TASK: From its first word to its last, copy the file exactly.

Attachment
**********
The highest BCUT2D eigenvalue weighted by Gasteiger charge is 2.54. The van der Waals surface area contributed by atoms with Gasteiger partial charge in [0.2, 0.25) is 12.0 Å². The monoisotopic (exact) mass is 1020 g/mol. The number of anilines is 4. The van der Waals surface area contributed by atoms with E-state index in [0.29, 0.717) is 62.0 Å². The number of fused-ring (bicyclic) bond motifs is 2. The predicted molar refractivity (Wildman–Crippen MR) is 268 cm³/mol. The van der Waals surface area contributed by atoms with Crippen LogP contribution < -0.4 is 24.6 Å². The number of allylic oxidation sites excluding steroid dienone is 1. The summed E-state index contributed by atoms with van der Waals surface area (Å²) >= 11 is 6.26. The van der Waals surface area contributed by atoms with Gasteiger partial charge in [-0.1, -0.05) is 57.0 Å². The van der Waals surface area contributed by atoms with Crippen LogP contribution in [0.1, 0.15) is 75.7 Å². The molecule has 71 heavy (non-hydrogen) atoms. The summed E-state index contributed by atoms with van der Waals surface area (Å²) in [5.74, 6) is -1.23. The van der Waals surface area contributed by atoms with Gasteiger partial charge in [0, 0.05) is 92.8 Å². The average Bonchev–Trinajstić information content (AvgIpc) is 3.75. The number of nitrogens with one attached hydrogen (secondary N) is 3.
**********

The highest BCUT2D eigenvalue weighted by Gasteiger charge is 2.54. The van der Waals surface area contributed by atoms with Gasteiger partial charge in [0.2, 0.25) is 12.0 Å². The monoisotopic (exact) mass is 1020 g/mol. The number of anilines is 4. The van der Waals surface area contributed by atoms with E-state index in [0.29, 0.717) is 62.0 Å². The number of fused-ring (bicyclic) bond motifs is 2. The predicted molar refractivity (Wildman–Crippen MR) is 268 cm³/mol. The van der Waals surface area contributed by atoms with Crippen LogP contribution < -0.4 is 24.6 Å². The number of allylic oxidation sites excluding steroid dienone is 1. The summed E-state index contributed by atoms with van der Waals surface area (Å²) >= 11 is 6.26. The van der Waals surface area contributed by atoms with Gasteiger partial charge in [-0.1, -0.05) is 57.0 Å². The van der Waals surface area contributed by atoms with Crippen LogP contribution in [0.1, 0.15) is 75.7 Å². The molecule has 71 heavy (non-hydrogen) atoms. The summed E-state index contributed by atoms with van der Waals surface area (Å²) in [5.74, 6) is -1.23. The van der Waals surface area contributed by atoms with Gasteiger partial charge in [0, 0.05) is 92.8 Å². The average Bonchev–Trinajstić information content (AvgIpc) is 3.75. The number of nitrogens with one attached hydrogen (secondary N) is 3.